Death, D. L.; Cunningham, A. P.; Pollard, L. J.

2008-07-01

119

Grinding Wear Behaviour of Stepped Austempered Ductile Iron as Media Material During Comminution of Iron Ore in Ball Mills  

SciTech Connect

An attempt has been made to evaluate the suitability of austempered ductile iron (ADI) as media material for grinding iron ore in a ball mill. Spheroidal graphite (S.G) iron balls are austenitised at 900 deg. C for 60 minutes and given stepped austempering treatment at 280 deg. C for 30 minutes and 60 minutes followed by 380 deg. C for 60 minutes in each case. These materials are characterised by measuring hardness, analysing X-ray diffraction (X-RD), studying microstructure using optical and scanning electron microscope (SEM). Grinding wear behaviour of these materials was assessed for wear loss in wet condition at different pH value of the mineral slurry and found that the wear rate of grinding media material decreases with increase in pH of the slurry. The wear resistance of ADI balls were compared with forged En31 steel balls and found that the stepped austempered ductile iron is superior to forged En31 steel balls.

Raghavendra, H. [Research scholar, Department of Metallurgical and Materials Engineering, N.I.T.K., Surathkal (India); Bhat, K. L.; Udupa, K. Rajendra [Professor, Department of Metallurgical and Materials Engineering, N.I.T.K., Surathkal (India); Hegde, M. M. Rajath [Research Scholar, Institute for Technology Research and Innovation (ITRI), Geelong Technology Precinct (GTP), Waurn Ponds, Victoria 3216 (Australia)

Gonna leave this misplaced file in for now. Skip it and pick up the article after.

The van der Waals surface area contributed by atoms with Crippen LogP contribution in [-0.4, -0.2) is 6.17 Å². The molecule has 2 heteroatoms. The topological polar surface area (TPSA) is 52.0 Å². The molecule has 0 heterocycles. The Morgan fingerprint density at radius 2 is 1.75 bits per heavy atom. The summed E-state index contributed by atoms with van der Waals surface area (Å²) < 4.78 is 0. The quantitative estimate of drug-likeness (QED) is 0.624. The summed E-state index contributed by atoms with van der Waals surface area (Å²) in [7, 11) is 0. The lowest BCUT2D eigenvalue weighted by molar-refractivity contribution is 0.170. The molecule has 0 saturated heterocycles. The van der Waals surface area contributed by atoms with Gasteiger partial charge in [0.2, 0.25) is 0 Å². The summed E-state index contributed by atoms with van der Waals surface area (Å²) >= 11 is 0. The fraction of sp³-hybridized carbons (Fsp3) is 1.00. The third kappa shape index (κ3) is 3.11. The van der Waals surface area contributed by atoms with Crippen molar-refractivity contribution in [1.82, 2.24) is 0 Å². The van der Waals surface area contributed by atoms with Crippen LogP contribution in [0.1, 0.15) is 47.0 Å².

2011-01-17

120

Application of indigenous sulfur-oxidizing bacteria from municipal wastewater to selectively bioleach phosphorus from high-phosphorus iron ore: effect of particle size.  

PubMed

The effects of ore particle size on selectively bioleaching phosphorus (P) from high-phosphorus iron ore were studied. The average contents of P and Fe in the iron ore were 1.06 and 47.90% (w/w), respectively. The particle sizes of the ores used ranged from 58 to 3350 microm. It was found that the indigenous sulfur-oxidizing bacteria from municipal wastewater could grow well in the slurries of solid high-phosphorus iron ore and municipal wastewater. The minimum bioleaching pH reached for the current work was 0.33. The P content in bioleached iron ore reduced slightly with decreasing particle size, while the removal percentage of Fe decreased appreciably with decreasing particle size. The optimal particle size fraction was 58-75 microm, because the P content in bioleached iron ore reached a minimum of 0.16% (w/w), the removal percentage of P attained a maximum of 86.7%, while the removal percentage of Fe dropped to a minimum of 1.3% and the Fe content in bioleached iron ore was a maximum of 56.4% (w/w) in this case. The iron ores thus obtained were suitable to be used in the iron-making process. The removal percentage of ore solid decreased with decreasing particle size at particle size range of 106-3350 microm. The possible reasons resulting in above phenomena were explored in the current work. It was inferred that the particle sizes of the iron ore used in this work have no significant effect on the viability of the sulfur-oxidizing bacteria. PMID:23530328

Shen, Shaobo; Rao, Ruirui; Wang, Jincao

2013-01-01

121

Palaeoproterozoic metavolcanic and metasedimentary succession hosting the Dannemora iron ore deposits, Bergslagen region, Sweden  

NASA Astrophysics Data System (ADS)